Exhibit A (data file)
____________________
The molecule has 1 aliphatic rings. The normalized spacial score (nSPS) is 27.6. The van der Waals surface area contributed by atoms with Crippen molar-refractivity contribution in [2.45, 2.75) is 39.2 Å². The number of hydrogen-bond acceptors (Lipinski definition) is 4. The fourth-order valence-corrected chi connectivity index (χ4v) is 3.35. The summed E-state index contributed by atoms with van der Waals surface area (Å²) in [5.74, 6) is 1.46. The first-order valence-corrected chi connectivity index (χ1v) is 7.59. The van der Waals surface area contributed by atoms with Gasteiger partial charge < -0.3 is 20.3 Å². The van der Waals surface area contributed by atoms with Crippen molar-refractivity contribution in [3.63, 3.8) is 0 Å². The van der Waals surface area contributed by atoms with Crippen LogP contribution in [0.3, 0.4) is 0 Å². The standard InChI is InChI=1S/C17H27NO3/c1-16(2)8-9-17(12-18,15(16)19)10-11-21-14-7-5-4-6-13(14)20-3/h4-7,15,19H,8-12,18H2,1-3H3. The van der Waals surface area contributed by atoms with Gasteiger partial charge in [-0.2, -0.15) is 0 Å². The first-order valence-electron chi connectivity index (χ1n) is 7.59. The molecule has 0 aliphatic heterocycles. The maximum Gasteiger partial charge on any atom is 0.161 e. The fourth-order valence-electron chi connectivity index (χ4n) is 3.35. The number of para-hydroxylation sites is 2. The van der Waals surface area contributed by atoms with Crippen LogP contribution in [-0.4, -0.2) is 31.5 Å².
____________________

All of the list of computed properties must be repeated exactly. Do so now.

The molecule has 1 aliphatic rings. The normalized spacial score (nSPS) is 27.6. The van der Waals surface area contributed by atoms with Crippen molar-refractivity contribution in [2.45, 2.75) is 39.2 Å². The number of hydrogen-bond acceptors (Lipinski definition) is 4. The fourth-order valence-corrected chi connectivity index (χ4v) is 3.35. The summed E-state index contributed by atoms with van der Waals surface area (Å²) in [5.74, 6) is 1.46. The first-order valence-corrected chi connectivity index (χ1v) is 7.59. The van der Waals surface area contributed by atoms with Gasteiger partial charge < -0.3 is 20.3 Å². The van der Waals surface area contributed by atoms with Crippen molar-refractivity contribution in [3.63, 3.8) is 0 Å². The van der Waals surface area contributed by atoms with Crippen LogP contribution in [0.3, 0.4) is 0 Å². The standard InChI is InChI=1S/C17H27NO3/c1-16(2)8-9-17(12-18,15(16)19)10-11-21-14-7-5-4-6-13(14)20-3/h4-7,15,19H,8-12,18H2,1-3H3. The van der Waals surface area contributed by atoms with Gasteiger partial charge in [-0.2, -0.15) is 0 Å². The first-order valence-electron chi connectivity index (χ1n) is 7.59. The molecule has 0 aliphatic heterocycles. The maximum Gasteiger partial charge on any atom is 0.161 e. The fourth-order valence-electron chi connectivity index (χ4n) is 3.35. The number of para-hydroxylation sites is 2. The van der Waals surface area contributed by atoms with Crippen LogP contribution in [-0.4, -0.2) is 31.5 Å².